Sunshine, if it is high in the sky during the spring and summer and fall between the hours of 10 AM and 2 PM can produce, I am told, in a fair skinned person, about 20,000 IUs in 20 minutes of sunbathing. The skin produces it from cholesterol when exposed to UVB light. A dark skinned person needs more time in the sun to produce as much. Once the blood levels of vitamin D get too high, the skin will start to destroy it. So you cannot overdose on vitamin D from sunshine.
The key is not how much you take, but how high your blood levels are.
I posted links to talks and articles about it below.
Dr. Holick says in his lecture you can run around naked in the sun during the Boston winter, but you will not produce vitamin D. The UVB rays are filtered out by the atmosphere when the sun is too low in the sky.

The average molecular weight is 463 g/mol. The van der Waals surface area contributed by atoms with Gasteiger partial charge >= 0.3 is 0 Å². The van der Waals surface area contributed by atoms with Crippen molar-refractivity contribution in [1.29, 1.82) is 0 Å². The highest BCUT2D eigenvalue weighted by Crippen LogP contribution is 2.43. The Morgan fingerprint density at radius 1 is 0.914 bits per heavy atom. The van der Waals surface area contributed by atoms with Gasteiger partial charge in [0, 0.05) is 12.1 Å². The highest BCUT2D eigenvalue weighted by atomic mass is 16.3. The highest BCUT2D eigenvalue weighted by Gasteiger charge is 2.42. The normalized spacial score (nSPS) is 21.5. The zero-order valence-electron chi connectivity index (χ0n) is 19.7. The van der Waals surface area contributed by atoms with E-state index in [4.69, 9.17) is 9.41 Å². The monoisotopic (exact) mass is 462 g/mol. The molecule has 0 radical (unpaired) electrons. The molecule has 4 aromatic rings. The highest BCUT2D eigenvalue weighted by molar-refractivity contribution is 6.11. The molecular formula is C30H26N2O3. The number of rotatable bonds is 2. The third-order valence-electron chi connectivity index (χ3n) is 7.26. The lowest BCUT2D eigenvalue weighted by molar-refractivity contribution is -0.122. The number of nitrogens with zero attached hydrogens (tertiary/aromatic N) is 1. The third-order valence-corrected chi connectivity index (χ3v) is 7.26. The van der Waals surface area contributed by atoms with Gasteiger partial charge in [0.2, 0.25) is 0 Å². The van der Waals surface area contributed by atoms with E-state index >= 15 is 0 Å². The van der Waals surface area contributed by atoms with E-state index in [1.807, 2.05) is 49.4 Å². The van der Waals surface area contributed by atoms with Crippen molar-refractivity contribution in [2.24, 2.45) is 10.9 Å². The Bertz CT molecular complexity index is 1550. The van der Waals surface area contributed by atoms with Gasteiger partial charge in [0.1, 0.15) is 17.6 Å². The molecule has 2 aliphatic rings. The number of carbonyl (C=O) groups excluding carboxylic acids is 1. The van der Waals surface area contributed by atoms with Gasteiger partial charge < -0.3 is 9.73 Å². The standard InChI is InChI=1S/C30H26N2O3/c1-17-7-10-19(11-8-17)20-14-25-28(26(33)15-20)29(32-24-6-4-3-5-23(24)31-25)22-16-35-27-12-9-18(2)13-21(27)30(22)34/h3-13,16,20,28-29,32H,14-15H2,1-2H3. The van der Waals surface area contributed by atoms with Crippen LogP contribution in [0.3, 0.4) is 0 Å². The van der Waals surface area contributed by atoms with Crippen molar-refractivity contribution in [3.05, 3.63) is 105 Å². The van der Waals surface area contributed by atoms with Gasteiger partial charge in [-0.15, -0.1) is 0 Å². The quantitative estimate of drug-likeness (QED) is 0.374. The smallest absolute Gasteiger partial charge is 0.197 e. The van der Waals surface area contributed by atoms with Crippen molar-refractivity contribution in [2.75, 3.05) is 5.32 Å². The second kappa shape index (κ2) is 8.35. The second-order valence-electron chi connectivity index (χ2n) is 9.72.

I was taking 15,000 IUs per day and had a blood test a year ago last December. My vitamin D level was 49ng/ml. That is the low end of optimal.
East and West doesn't matter for sunshine. The farther one is away from the equator, the harder it is to get the sun high enough in the sky. Typically, the sun will do its job in the continental U.S. from about April to September. From October to March, either use a UVB sun lamp or supplement.
[F]orce can only settle questions of power, not of right. - Clyde N. Wilson
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